Our garden is about a foot higher than the neighbour’s garden all along one side. When we first did work on the garden, about 20 years ago, we built a very simple retaining wall out of old railway sleepers to stop the clay soil from slumping against the fence and into next door’s garden. It worked for a while, but as time progressed the wood in the sleepers degenerated after 20 years of dampness and attention from insects. The top of the wall was also somewhat lower than the soil in front of it.
I decided it was therefore time to have another go at that section.
As we had plans to rework everywhere else too, I decided that replacing the wall with more sleepers just wouldn’t cut the mustard. It needed to be done with something a little harder (and cement-based). So I decided I’d replace it with a brick wall.
I did the thing in several stages, as you can see from the photos.
Getting the old railway sleepers out was a nightmare, partly because they were rotten, partly because they were still heavy, and partly because various plants had got their roots embedded into them. Net result was that I ened up having to cut them in-situ to reduce them into pieces small enough to remove. There was a famous moment during which my neighbour asked if I was OK after a very loud scream of exasperation. This resulted from me being still unable to remove one troublesome chunk despite having (or so I thought) cut it into manageable-sized blocks. Apparently I hadn’t cut it enough.
The whole process was made more painful by having to work in a very long and narrow corridor alongside a fence. On reflection, it would have been better to replace the sleepers at the same time as the fence, two years previously, but hindsight is a wonderful thing.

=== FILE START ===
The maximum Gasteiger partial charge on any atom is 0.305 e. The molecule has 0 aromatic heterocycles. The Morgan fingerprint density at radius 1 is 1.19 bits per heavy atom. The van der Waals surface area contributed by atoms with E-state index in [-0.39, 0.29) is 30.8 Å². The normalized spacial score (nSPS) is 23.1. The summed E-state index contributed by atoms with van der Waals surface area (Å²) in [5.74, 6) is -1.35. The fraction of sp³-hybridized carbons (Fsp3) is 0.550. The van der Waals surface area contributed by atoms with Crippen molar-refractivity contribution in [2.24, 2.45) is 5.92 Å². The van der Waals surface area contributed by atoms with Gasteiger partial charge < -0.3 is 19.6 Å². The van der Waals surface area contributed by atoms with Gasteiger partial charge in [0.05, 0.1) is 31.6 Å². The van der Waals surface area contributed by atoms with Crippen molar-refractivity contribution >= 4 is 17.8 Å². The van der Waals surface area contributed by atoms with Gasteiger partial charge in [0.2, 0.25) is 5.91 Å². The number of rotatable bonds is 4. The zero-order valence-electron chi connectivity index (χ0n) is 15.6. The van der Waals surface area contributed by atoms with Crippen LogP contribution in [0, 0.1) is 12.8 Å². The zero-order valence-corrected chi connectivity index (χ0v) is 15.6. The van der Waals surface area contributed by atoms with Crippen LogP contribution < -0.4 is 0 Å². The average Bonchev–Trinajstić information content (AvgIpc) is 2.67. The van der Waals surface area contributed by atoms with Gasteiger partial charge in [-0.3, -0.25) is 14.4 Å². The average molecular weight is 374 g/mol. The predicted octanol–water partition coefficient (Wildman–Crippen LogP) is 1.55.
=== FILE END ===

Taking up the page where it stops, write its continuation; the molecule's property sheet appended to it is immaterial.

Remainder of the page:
Once I’d got all the sleepers out I then had to dig a trench in which to lay a concrete foundation. This is also quite tricky when you’re working a foot below the ground surface and have a fence on one side. It took a while to dig it all out to a sufficient depth. This part of the process also refreshed my memory of how hard clay can be when it’s not wet. And how soft it can be when it is wet.
Laying the concrete base was fairly easy except for, again, having to work below my feet in a very narrow trench.
After this had hardened I laid a line of breeze blocks (eventually three courses high, but lying on their side). This filled most of the stretch from the corner of the garden to the part where the wall would become visible at the front end. I remember havering a while here because I wasn’t entirely sure how I was going to build this section. Ultimately I decided on a plan to extend the planting bed in this corner, and as a result I extended the concrete base a little further until it reached the “industrial strength” blocks we’d used to support the original edge of the patio, and then built an extension to the wall using the decorative bricks. As breeze blocks aren’t that nice to look at, I also laid some of the decorative bricks on top of the breeze blocks.
The deal was finally sealed by adding some coping stones. I started doing this using offcuts from the patio behind the garage (because the offcuts were just the right width for a coping stone on top of a double-width brick wall. I’d already generated enough offcuts to do about 3 metres of the total length, but the wall is nearly 10 metres long in total. A couple more offcuts from the “back of the house” section of the patio accounted for a couple of metres more, but the others had to be made by cutting new paving slabs. It looks pretty decent now I’ve finished though.